Onwards, the green vegetation becomes dry due to the higher altitude and the cold.
Enter the first arms of ice, and then the overpowering frigid whites of the great ice fields of the Alaska Range.
We continue to gain altitude over deep gorges through which long glaciers slide, some with whimsical meanders or graceful bifurcations. We see huge granite pillars carved by erosion and subsumed in mist.
At a certain height, between bumps and small jumps, we came across a mountain.
In fact, we have the feeling that we are going to collide with it. "Why, here he is!" communicates the American pilot bragging to passengers with undisguised enthusiasm: “Mount McKinley or Denali, whichever you prefer.
A lot of people have already died for this bastard. If it's up to me, we won't be part of the statistics, don't worry! Let's take it three little walks and then come back the opposite way from where we came, OK?"
The mountain looms prominently above low clouds, crowned by a white top of permanent ice, or gold of the most polished granite to which the ice has not yet managed to attach itself.
Denali or Mount McKinley: The Conquest of the Great Mountain of North America
Its seat, dark, is as wide as that of few other mountains.
At 5.500 m, the ascent from base to peak is considered the highest of any mountain situated entirely above sea level.
From the turn of the 1910th century onwards, the pioneering nature of its conquest aroused the greed of countless climbers. The first confirmed ascent took place in XNUMX, by a group of four residents of the region who became known by the Sourdough Expedition (yeast).
Despite the absolute lack of mountaineering experience, they spent about three months on the mountain. Your summit day will have lasted eighteen hours and been impressive.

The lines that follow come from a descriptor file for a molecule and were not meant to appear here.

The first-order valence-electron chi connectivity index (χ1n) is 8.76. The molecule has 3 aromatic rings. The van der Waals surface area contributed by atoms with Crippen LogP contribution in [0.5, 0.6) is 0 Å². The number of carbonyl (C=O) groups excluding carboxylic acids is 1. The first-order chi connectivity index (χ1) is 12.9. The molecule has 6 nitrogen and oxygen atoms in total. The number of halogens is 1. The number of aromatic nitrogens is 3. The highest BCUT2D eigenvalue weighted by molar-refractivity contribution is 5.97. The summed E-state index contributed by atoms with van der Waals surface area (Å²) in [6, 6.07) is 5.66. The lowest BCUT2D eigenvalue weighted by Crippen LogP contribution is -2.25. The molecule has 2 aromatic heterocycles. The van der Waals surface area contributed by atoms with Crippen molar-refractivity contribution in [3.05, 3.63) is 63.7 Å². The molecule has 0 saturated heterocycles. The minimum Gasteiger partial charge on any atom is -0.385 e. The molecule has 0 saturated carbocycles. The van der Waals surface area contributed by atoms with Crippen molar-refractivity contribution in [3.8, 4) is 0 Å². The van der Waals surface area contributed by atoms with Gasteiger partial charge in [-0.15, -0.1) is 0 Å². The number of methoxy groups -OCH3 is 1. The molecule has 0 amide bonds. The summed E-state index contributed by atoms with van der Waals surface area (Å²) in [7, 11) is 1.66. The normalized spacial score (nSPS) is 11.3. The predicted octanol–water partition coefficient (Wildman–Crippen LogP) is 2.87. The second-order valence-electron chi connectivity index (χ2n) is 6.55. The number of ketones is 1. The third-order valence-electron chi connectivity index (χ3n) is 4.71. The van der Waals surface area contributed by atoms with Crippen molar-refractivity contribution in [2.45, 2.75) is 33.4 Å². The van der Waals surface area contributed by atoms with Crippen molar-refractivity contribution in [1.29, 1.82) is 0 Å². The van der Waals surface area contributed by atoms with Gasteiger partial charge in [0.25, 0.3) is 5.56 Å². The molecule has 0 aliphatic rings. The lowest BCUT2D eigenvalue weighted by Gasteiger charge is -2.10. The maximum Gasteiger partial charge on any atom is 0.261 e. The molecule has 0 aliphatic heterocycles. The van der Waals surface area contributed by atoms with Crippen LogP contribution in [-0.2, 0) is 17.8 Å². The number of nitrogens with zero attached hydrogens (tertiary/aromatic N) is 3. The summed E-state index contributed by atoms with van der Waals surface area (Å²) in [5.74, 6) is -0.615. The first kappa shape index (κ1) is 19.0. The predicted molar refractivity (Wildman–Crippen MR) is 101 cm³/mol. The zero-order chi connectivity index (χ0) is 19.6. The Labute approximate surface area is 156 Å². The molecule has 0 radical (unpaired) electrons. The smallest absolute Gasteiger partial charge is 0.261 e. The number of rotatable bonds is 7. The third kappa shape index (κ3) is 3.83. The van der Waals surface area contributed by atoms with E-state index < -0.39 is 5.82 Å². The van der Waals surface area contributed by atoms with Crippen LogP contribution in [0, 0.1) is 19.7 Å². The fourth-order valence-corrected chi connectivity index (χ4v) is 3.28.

Armed with a bag of donuts each, a thermos of hot chocolate, and a four-metre spruce stick, two of them reached the northern peak, the lower of the two summits.
They raised the stick near the top.
Most Successive Record Ascensions
The first ascent to the highest peak – the official conquest of the mountain – was given three years later by Walter Harper, an Alaskan native. Robert Tatum, his partner, also reached the main summit.
This group confirmed the fir testimony left by the Sourdough expedition in 1910.
Since then, numerous records have been broken, several of the expeditions starting in the picturesque village of Talkeetna: the first woman, the first climber to climb it twice, the first conquests by new routes, the first conquest in winter (1967), the first solo climb (1970)
the first climb by an all-female team (1970), the first descent of the Cassin slope by Sylvain Saudan “Eskiador do Impossível” (1972),
the first ascent by a pack of Eskimo dogs (1979), a new attempt at solo ascent by the Japanese Naomi Uemura, now in winter (1984), failed, a feat that would be achieved four years later.
During this time, and as the pilot on board had told us, more than a hundred people sacrificed their lives in honor of the great Denali.
The Treacherous Mount Meteorology the Natives Restricted to Denali
The mountain is so vast that it creates its own completely unpredictable weather. Suddenly, the stable atmosphere can degenerate into raging storms.
In December 2003, -59.7ºC were recorded. On a day of similar temperature and with a wind of almost 30 km/h, Mount Denali produced a North American absolute cold record of – 83.4°C.
Given these and other meteorological, topographical and geographic figures, we understand why the Athabascan natives and others struggled for so long for the roof of North America to come to be called just Denali.
Why they demanded the removal of the name of the president who never visited him and had little or nothing to do with those Alaskan parts.
This whim was satisfied by the President Baraka Obaka, despite opposition from the state of Ohio and annoyance from the Republican Party the day before his Aug. 30, 2015 visit, and sought to sensitize Americans to the drama of climate change.
We also understand why the natives have so much respect for the majestic mountain at the heart of their vast territory.
By the way, whatWhen we land safe and sound at the aerodrome of Denali, that same respect still grips our hearts.